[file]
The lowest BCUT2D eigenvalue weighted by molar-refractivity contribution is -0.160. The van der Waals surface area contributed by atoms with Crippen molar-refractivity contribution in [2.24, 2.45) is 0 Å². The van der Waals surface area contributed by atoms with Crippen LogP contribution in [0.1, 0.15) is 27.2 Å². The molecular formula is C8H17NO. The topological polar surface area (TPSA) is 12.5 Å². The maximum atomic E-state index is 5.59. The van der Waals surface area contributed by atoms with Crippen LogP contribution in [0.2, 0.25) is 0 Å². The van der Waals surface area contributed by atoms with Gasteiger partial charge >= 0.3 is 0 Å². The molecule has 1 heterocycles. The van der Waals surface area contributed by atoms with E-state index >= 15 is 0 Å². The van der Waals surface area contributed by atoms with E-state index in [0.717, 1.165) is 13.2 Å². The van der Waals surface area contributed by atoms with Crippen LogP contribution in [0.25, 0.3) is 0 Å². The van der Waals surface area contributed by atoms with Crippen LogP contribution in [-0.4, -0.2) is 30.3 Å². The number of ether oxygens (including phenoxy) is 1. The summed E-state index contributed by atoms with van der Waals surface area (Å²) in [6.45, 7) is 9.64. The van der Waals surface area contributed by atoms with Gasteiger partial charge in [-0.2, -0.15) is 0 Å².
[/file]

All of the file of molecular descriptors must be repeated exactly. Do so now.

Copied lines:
The lowest BCUT2D eigenvalue weighted by molar-refractivity contribution is -0.160. The van der Waals surface area contributed by atoms with Crippen molar-refractivity contribution in [2.24, 2.45) is 0 Å². The van der Waals surface area contributed by atoms with Crippen LogP contribution in [0.1, 0.15) is 27.2 Å². The molecular formula is C8H17NO. The topological polar surface area (TPSA) is 12.5 Å². The maximum atomic E-state index is 5.59. The van der Waals surface area contributed by atoms with Crippen LogP contribution in [0.2, 0.25) is 0 Å². The van der Waals surface area contributed by atoms with Gasteiger partial charge >= 0.3 is 0 Å². The molecule has 1 heterocycles. The van der Waals surface area contributed by atoms with E-state index >= 15 is 0 Å². The van der Waals surface area contributed by atoms with E-state index in [0.717, 1.165) is 13.2 Å². The van der Waals surface area contributed by atoms with Crippen LogP contribution in [0.25, 0.3) is 0 Å². The van der Waals surface area contributed by atoms with Crippen LogP contribution in [-0.4, -0.2) is 30.3 Å². The number of ether oxygens (including phenoxy) is 1. The summed E-state index contributed by atoms with van der Waals surface area (Å²) in [6.45, 7) is 9.64. The van der Waals surface area contributed by atoms with Gasteiger partial charge in [-0.2, -0.15) is 0 Å².